Since this page was last updated on 19 May 2008, this support has been on public show for over two years now, making it unlikely that various Baha’i communities are unaware of this. I hope this is removed in the near future, as I interpret this as the Bahai community taking sides by associating themselves with an organization that not only is geared towards ‘curing’ gays but makes clear statements that homosexuality is wrong.
The Baha’i policy as I see it, is that gays should be celibate, that is not the same as saying gays need to be cured or that they are wrong.
Whether individuals who are Baha’is are members of NARTH is another matter. We are free to use our conscience along with our own understanding of the Baha’i Teachings to guide our actions as individuals. For example Baha’is vote as individuals, we may even tell others who we voted for and discuss this, but we do this as individuals.
The Baha’i community doesn’t take a particular position. And likewise some Baha’is might individually support same-sex marriage as a positive thing while other Baha’is would not.
What the 3rd of January letter implies is that gays who are married shouldn’t be discriminated against and that gays are to be treated just as heterosexuals are treated except that the Baha’i community is not to be seen as taking any position for or against same-sex marriage.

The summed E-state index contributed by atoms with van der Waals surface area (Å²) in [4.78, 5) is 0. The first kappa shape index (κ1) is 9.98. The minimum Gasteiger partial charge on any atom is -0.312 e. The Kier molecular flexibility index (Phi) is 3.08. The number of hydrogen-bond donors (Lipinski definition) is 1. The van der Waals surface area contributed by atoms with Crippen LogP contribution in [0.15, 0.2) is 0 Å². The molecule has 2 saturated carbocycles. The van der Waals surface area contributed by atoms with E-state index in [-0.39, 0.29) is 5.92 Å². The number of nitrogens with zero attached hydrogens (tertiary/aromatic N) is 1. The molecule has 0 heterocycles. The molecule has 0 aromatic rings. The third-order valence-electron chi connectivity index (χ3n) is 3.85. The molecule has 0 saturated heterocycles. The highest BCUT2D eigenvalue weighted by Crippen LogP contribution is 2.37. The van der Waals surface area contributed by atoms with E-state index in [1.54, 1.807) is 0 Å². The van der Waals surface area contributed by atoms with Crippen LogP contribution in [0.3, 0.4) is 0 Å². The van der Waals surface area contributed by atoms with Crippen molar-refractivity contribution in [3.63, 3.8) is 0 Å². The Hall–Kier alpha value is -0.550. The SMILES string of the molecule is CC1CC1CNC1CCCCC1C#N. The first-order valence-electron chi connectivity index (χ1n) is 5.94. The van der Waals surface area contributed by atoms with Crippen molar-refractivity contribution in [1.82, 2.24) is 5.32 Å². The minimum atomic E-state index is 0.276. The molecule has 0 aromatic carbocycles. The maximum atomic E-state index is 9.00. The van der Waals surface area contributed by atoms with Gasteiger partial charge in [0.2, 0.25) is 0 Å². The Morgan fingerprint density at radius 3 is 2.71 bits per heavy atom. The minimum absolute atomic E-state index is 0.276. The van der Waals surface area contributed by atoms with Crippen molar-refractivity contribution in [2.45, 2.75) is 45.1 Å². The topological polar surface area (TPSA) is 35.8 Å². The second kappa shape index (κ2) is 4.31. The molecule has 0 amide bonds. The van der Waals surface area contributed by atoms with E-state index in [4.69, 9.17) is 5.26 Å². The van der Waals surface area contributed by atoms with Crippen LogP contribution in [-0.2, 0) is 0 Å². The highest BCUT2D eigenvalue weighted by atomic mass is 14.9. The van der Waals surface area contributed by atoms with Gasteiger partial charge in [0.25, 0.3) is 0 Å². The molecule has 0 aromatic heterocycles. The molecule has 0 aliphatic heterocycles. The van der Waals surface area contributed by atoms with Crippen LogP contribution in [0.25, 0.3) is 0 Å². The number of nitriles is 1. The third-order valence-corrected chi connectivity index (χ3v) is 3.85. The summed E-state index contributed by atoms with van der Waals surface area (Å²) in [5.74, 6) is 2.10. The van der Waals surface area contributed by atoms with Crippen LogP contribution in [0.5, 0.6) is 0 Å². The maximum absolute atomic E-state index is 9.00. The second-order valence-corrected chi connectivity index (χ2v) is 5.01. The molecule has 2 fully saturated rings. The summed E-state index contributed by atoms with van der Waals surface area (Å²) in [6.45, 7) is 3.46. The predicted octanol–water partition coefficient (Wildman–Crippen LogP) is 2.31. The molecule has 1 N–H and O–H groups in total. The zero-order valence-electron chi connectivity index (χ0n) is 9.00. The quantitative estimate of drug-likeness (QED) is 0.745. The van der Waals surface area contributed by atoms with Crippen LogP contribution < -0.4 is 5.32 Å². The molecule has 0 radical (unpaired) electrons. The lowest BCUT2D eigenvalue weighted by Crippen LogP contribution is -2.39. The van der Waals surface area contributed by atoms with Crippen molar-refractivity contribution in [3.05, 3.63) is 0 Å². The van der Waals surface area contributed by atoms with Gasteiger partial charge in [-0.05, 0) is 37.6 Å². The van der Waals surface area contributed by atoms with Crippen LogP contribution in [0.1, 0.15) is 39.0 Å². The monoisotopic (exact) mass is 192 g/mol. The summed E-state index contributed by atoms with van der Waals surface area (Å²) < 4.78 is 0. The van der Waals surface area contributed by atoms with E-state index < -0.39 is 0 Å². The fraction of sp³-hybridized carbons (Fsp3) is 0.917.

The implication of the January 3rd letter is that the area of same-sex marriage is to be treated like the issue of party politics. So the Baha’i position could be, that it does not take any particular position but adopts what the law of the land or that state has as its policy. I say could be, because we have a long way to go as a Baha’i community to work on the prejudice against homosexuality that currently dominates Baha’i discourse. Here are two examples of what I mean by this apart from Lynne’s presentation at a Baha’i conference.
An essay by Sam G. McClellan, M.D., “Some reflections on the Bahá’í Teachings as they relate to homosexuality.” (Prepared in consultation with the Institute on AIDS, Sexuality and Addictions) which one day should be removed from the BNASAA (Bahá’í Network on Aids, Sexuality, Addictions, and Abuse) website, argues for tolerance while at the same time stating that individuals should not call themselves gay or lesbian.
Some Bahá’ís struggling with their sexual orientation have accepted into their core identity the concept “I am gay” or “I am lesbian” as a way of explaining the experience of uninvited sexual feelings towards others of the same sex, and even to imagine giving up this identity and the supportive community that goes along with it can be a fearful experience, calling for a major effort at sympathetic awareness by others of the difficulty involved. To change one’s self-definition requires much effort, support and encouragement, and it will, most likely, be a complex and lengthy process marked by small, cumulative successes and a great deal of struggle.